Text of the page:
The house we eventually did purchase all those years ago is only a 15-minute walk away in the nearby Mexican War Streets, but as my boyfriend and I stood outside the Suismon Street house on an 85-degree sunny Saturday during this year’s Deutschtown Music Festival, we couldn’t help wonder what could have been. This neighborhood, always one of our favorites in the city, suddenly felt truly magical.
photo essay last year prior to the 2018 fest to help introduce Pittsburghers to that part of town. So imagine my surprise when I found myself, a North Sider who walks these streets nearly every week, discovering new favorites along with everyone else.
Just Roll’d Up), and pursued artwork, while kids danced under bubbles in the park and people of all ages filled the neighborhood. This festival is laid back, inclusive, and lacking the pretentiousness that can sometimes be found at things of this nature. Over 350 bands performed at more than 35 stages throughout Deutschtown over the weekend, and nearly every street you walked down had some kind of entertainment to be found.
Some festivals are harder for less established bands and artists to get accepted to participate, but to me, the fact that this one gives so many musicians and artists an opportunity to perform in front of a crowd, something many might not have gotten the chance to do otherwise, is a blessing. There’s a solid mix of experienced acts and beginners, allowing for more diversity and more surprises around every corner.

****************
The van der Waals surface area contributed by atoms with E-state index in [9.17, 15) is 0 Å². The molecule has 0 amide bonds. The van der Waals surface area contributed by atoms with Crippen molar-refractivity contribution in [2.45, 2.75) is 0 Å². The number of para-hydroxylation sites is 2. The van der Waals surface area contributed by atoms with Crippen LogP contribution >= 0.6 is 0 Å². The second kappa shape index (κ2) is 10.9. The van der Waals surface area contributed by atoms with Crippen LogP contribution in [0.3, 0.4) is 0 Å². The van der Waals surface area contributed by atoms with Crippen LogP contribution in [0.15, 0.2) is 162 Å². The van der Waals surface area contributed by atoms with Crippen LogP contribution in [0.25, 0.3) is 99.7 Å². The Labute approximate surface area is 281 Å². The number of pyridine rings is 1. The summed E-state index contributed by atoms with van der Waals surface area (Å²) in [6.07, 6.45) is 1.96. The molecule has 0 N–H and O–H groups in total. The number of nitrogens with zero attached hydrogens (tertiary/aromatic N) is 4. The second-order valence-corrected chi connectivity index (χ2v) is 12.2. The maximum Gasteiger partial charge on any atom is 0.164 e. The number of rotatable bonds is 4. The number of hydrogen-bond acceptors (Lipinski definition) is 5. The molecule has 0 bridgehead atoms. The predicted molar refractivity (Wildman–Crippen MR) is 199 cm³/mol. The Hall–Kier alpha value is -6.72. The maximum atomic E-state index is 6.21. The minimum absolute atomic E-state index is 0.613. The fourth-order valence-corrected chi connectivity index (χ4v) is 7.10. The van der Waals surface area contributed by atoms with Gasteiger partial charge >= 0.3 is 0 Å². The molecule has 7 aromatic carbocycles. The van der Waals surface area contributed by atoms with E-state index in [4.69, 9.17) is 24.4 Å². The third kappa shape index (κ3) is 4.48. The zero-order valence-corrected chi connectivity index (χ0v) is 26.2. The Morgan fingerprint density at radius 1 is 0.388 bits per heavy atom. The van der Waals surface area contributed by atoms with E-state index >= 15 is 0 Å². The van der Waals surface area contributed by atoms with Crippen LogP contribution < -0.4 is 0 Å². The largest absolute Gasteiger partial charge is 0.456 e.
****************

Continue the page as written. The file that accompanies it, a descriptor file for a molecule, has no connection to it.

Murder for Girls, as the members belted out fun and gritty pop-punk tunes on stage with the city skyline as their backdrop. I was hypnotized by an experimental musician channeling Daniel Johnston as he sang beautiful, haunting songs into a dial-up telephone with a microphone full of reverb.
As we opened the door to enter the Javor Croatian National Hall, an East Street social club I’d long wanted to see the inside of because of the artwork of jovial people on the exterior of the building, a man passing by carrying a six-pack in each hand yelled out to me with a smile, “I was a member there for 20 years!” Soon after, I was sitting inside, under a ceiling full of paper lanterns, listening to the funky Afro-soul sounds of Brooklyn’s Gentleman Brawlers.
Verdetto’s, where the drafts were cheap and a heavy rock cover band belted out songs from the ‘90s for bar regulars and music fans holding festival maps.
Back on East Ohio Street, bands played on the sidewalk outside The Government Center, Deutschtown’s newest record store. On James Street, young bands killed it on the First National Bank Youth Stage. There was rock, there was soul, there was a little bit of something for everyone, whether you stayed for a whole set, or jumped from stage to stage. Everywhere you looked, there was something new to be seen. Everywhere you looked, people — including this proud North Sider who suddenly felt more at home than ever before — were smiling.